Let $Sh(\mathsf{\mathbb{C}-fAlg}^{op})$ be the topos of zariski sheaves on finitely genertaed $\mathbb{C}$-algebras.

A complex analytic space for our purpose is a locally ringed space locally isomorphic to an analytic subset of $\mathbb{C}^{n}$ (with the sheaf of holomorphic functions). Denote the category of these by $\mathsf{An}$ (for analytic). There's a grothendiek topology on the category given by jointly sujective open immersions (where open immersion are topological embeddings with locally isomorphic structure sheaves). Let $Sh(An)$ be the topos of analytic sheaves on analytic spaces. We have an affine analytification functor:

$$f: \mathsf{\mathbb{C}-fAlg}^{op} \to \mathsf{An}$$

Which associates to an affine $\mathbb{C}$ scheme the corresponding analytic subspace of $\mathbb{C}^n$. This morphism induces a pushforward for presheaves:

$$f_*: Psh(\mathsf{An}) \to Psh(\mathsf{\mathbb{C}-fAlg}^{op})$$

I'm afraid to say anything about sheaves at this point since I'm not so comfortable with toposes yet really. What I'd like to be able say is the following:

(Extremely conjectural!) The pushforward $f_*$ extends to a morphism of topoi:

$$F_*: Sh(\mathsf{An}) \to Sh(\mathsf{\mathbb{C}-fAlg}^{op})$$

This morphism is geometric with left adjoint the analytification functor:

$$F^*: Sh(\mathsf{\mathbb{C}-fAlg}^{op}) \to Sh(\mathsf{An})$$

In partuicular this functor sends schemes in $Sh(\mathsf{\mathbb{C}-fAlg}^{op})$ to analytic spaces.

Is there a way to make this precise?

I'm trying to see the analytification functor come out of general nonsense because it seems like the existence of it should be natural.

I'm obviously not talking about any powerful statements about properties of this functor like GAGA etc. I'm only looking for a natural way to define this functor.

  • $\begingroup$ The existence of the geometric morphism follow from general non-sense: if your functor $f$ send covering to covering and is flat, then it defines a geometric morphism (see ncatlab.org/nlab/show/morphism+of+sites ). The flatness is not completely obvious as the categories involved don't have all finite limit, but I'm convinced it is not very hard to check. I am not sure how is defined the analytification functor in this framework so I cannot answer the question more, but maybe it has some kind of universal properties equivalent to the fact that it is indeed $f^*$ ? $\endgroup$ Commented Apr 7, 2016 at 8:18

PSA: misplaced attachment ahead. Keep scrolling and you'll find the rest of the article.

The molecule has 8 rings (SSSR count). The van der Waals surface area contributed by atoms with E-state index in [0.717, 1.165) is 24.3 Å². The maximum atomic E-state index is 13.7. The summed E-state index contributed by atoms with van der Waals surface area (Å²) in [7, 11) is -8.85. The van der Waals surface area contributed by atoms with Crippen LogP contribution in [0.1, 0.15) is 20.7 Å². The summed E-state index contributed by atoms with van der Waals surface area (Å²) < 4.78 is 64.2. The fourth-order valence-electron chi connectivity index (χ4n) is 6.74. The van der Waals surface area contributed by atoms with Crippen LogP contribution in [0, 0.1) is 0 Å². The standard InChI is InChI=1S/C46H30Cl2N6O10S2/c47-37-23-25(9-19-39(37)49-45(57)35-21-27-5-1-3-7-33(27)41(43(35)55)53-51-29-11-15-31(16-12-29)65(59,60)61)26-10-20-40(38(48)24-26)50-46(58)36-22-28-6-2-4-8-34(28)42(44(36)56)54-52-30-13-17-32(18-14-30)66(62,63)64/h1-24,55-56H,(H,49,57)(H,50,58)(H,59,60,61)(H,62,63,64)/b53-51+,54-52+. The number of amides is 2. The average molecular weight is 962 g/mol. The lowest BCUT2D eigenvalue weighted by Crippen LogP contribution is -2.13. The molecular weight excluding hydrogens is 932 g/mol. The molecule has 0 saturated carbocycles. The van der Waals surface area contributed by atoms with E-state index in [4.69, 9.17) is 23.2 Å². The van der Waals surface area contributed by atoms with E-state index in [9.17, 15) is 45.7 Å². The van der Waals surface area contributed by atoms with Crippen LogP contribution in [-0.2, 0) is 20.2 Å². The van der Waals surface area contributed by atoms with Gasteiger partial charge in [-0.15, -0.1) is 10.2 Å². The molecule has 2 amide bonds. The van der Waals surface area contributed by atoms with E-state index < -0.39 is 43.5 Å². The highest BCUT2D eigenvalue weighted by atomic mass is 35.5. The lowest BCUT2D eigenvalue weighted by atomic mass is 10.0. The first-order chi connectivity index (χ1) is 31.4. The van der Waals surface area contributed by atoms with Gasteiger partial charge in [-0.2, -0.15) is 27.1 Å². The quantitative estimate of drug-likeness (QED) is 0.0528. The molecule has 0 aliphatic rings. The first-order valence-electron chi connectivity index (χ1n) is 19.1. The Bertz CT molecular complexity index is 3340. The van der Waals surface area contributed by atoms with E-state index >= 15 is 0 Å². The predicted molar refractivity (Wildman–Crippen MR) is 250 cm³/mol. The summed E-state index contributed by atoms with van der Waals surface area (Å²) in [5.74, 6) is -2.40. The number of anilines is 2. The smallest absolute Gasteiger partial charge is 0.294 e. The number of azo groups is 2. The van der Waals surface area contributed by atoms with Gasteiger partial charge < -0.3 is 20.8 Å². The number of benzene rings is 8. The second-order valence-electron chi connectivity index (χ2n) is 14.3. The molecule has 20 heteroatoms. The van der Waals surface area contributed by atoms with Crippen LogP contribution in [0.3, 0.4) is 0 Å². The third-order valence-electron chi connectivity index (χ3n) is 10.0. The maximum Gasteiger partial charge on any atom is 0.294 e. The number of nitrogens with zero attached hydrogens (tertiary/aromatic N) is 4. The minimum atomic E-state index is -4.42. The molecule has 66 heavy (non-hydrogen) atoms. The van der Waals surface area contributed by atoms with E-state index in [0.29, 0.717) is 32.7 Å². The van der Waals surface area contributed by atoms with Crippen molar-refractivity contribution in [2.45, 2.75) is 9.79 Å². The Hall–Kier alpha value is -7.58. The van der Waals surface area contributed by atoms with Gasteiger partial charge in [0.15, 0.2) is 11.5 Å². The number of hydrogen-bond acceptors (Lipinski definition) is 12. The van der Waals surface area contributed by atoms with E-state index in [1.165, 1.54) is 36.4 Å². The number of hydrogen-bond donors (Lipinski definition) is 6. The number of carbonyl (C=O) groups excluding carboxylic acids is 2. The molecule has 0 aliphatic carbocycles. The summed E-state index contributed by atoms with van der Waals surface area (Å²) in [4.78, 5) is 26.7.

• $\begingroup$ Oh wait ! I just realized you started with all finitely presented algebras, without any restriction. So your category does have all finite limits. So the flatness condition is equivalent to the fact those limit are preserved by the functor that attach the analytic space, which is easier to check than flatness. $\endgroup$ Commented Apr 7, 2016 at 8:22
  • $\begingroup$ @SimonHenry Well that's super easy. So basically since $f$ sends zariski covers to analytic covers and preserves finite limits it defines the geometric morphism above. In particular now $f^*$ being a left adjoint preserves colimits so schemes are sent to analytic spaces. That's it? seems to good to be true... $\endgroup$ Commented Apr 7, 2016 at 8:47
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    $\begingroup$ I don't deal with analytic spaces, but this kind of thing is considered in my thesis. Preservation of finite limits is not necessary if you are willing to give up having a geometric morphism. $\endgroup$
    – Zhen Lin
    Commented Apr 7, 2016 at 9:13

1 Answer 1


I am not very familiar with the analytic side of the pictures or with the analytification functor but here is what I can claim, it seems from your comment that this answer your question:

If you have two subcanonical site $C$ and $D$ (it means that representable presheaves are sheaves, so it is the case with your example).

If $C$ has all finite limits.

If you have a functor $f :C \rightarrow D$ that preserves finite limits and send covering family in $C$ to covering family in $D$ then:

the precompostion with $f : Prsh(D) \rightarrow Prsh(C)$ send sheaves over $D$ to sheaves over $C$ and the restriction of this functor to sheaves defines the $f_*$ part of a geometric morphism:

$f_*: sh(D) \rightarrow sh(C)$

Moreover (easy to check from the universal property) $f^*$ send representable sheaves in $sh(C)$ to representable sheaves in $sh(D)$ in a way that extend $f: C \rightarrow D$.

You have more general claim of this sort on the nLab page morphism of sites

Or in more standard litterature, have a look to MacLane&Moerdijk "sheaves in geometry and logic" chapter VII, more specifically setion 9 and 10.


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